What Church Should Be (4.3)


I’ll admit that one of my favorite teachers is still my pastor from Florida.  But since we left Florida over 8 years ago he also moved away and spent a few years pasturing a large church in Alabama before venturing out and planting a new church.  And for the past eight years I have continued to download and listen to Chris’ sermons in my iPod.

I’ve been working my way through a series he preached last summer entitled Proof of Life, and he made a comment in the sermon I listened to earlier this week that has just been stuck in my head for days (I even shared it on Facebook yesterday as my status!)  So here it is:

“See, here’s the issue, God has never expected anybody to clean up their life and THEN come to Christ. That’s a dead end street! Here’s what God says to people: ‘Come just like you are, come with all your hang-ups, faults, mistakes, sins, idiosyncrasies that you’re actively engaged in. Bring all of that stuff to me, the good, the bad, the ugly. I’LL cleanse you, I’LL wash you, I’LL change you, I’LL give you a new desire to do what’s right. You let ME begin working in and through you.'”

Go back and read that quote again.  How many times do we expect Christians to always have it together?  How many times do we prematurely judge or even condemn fellow believers because we perceive they have sin in their lives?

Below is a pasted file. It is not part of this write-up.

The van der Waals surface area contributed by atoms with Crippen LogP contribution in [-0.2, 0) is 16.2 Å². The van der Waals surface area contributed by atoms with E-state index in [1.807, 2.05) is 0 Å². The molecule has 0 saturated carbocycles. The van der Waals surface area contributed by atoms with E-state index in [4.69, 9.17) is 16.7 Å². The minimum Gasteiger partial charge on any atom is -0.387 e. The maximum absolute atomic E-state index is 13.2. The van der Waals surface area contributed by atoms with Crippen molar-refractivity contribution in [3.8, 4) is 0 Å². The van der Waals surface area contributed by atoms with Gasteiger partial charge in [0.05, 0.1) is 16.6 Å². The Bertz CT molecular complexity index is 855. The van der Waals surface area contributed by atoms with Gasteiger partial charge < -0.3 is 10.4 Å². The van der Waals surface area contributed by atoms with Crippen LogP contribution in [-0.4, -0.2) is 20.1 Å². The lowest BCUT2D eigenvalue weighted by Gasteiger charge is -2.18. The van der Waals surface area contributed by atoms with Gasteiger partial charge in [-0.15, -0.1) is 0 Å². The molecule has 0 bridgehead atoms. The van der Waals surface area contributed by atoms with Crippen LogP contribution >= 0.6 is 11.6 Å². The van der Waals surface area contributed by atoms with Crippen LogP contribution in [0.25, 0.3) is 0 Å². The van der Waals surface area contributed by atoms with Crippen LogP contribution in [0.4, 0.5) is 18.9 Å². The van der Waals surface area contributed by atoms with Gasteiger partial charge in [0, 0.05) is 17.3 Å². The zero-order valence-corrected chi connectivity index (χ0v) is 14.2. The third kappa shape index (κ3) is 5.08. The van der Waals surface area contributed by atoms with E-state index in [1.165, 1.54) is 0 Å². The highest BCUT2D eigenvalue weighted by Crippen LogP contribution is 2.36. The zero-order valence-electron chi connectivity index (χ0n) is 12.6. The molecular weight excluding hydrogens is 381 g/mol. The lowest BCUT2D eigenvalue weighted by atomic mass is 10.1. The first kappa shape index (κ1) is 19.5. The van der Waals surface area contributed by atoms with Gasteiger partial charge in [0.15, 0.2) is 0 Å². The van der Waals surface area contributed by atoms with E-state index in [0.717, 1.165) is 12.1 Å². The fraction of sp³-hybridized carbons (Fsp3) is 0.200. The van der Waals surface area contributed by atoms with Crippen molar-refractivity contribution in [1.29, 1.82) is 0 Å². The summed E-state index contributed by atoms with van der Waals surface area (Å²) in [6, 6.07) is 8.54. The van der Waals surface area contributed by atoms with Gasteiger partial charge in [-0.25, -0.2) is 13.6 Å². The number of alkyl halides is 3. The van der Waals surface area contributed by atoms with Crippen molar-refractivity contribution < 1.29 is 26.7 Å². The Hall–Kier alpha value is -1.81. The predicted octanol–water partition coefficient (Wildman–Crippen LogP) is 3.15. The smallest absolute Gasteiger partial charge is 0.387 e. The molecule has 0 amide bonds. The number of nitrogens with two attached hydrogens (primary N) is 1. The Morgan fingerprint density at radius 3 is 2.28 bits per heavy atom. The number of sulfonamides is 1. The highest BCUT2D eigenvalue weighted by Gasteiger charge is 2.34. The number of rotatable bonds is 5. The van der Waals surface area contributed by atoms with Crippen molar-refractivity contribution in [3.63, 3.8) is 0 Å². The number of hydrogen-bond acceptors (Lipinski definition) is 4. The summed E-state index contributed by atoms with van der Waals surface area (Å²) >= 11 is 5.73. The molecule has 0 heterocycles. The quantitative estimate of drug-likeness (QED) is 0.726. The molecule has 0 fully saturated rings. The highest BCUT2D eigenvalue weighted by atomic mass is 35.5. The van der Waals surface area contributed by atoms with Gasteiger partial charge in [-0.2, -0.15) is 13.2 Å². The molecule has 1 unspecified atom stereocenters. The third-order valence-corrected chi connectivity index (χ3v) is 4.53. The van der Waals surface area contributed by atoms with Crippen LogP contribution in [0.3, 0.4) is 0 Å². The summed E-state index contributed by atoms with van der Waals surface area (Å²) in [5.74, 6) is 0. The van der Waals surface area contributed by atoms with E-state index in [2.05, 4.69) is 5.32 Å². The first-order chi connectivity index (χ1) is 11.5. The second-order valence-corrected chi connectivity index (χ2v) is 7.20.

As part of my new job I am overseeing the professional development for the district’s instructional coaches (ICs) for grades K-8.  An IC is a person who is supposed to come in and support a teacher and help them grow by guiding.  But they are not supposed to evaluate the teacher.  This past week I sat with about 10 of them and we had an excellent conversation in the difference between evaluating a teaching, coaching a teacher, and making a judgment call on whether a teacher’s practices are effective or ineffective.  One of the marks of a good coach can be seen in the questions they ask – for the coach’s job is often more to draw the answer out of the teacher (helping them process through the question) than it is in giving them a solution.

If only we treated our fellow brothers and sisters in the church with the same attitude.  Don’t get me wrong – I’m not suggesting we aren’t called to make a judgment call on believers when they are living in sin, and I’m not suggesting there is never a time to cut someone off if they refuse to repent.  What I am saying, though, is that I think we rush to judgment and condemnation, forgetting that we ourselves deserve the same condemnation we so willingly place on others.  Church needs to be a place where we can be honest about our struggles and sins, openly sharing them with trusted confidants who are there to support and guide us as we work to fully surrender ourselves to Christ working in us.

So ask yourself these questions:

  1. Do I feel like I have people at church with whom I can be honest and open with without fearing condemnation?
  2. Am I a person who can love and support others as they work through their sin?
  3. If the answer to either of those questions is “No”, what needs to change so the answer can be “Yes”?

The answer to the last question tells you what you need to do now.

 

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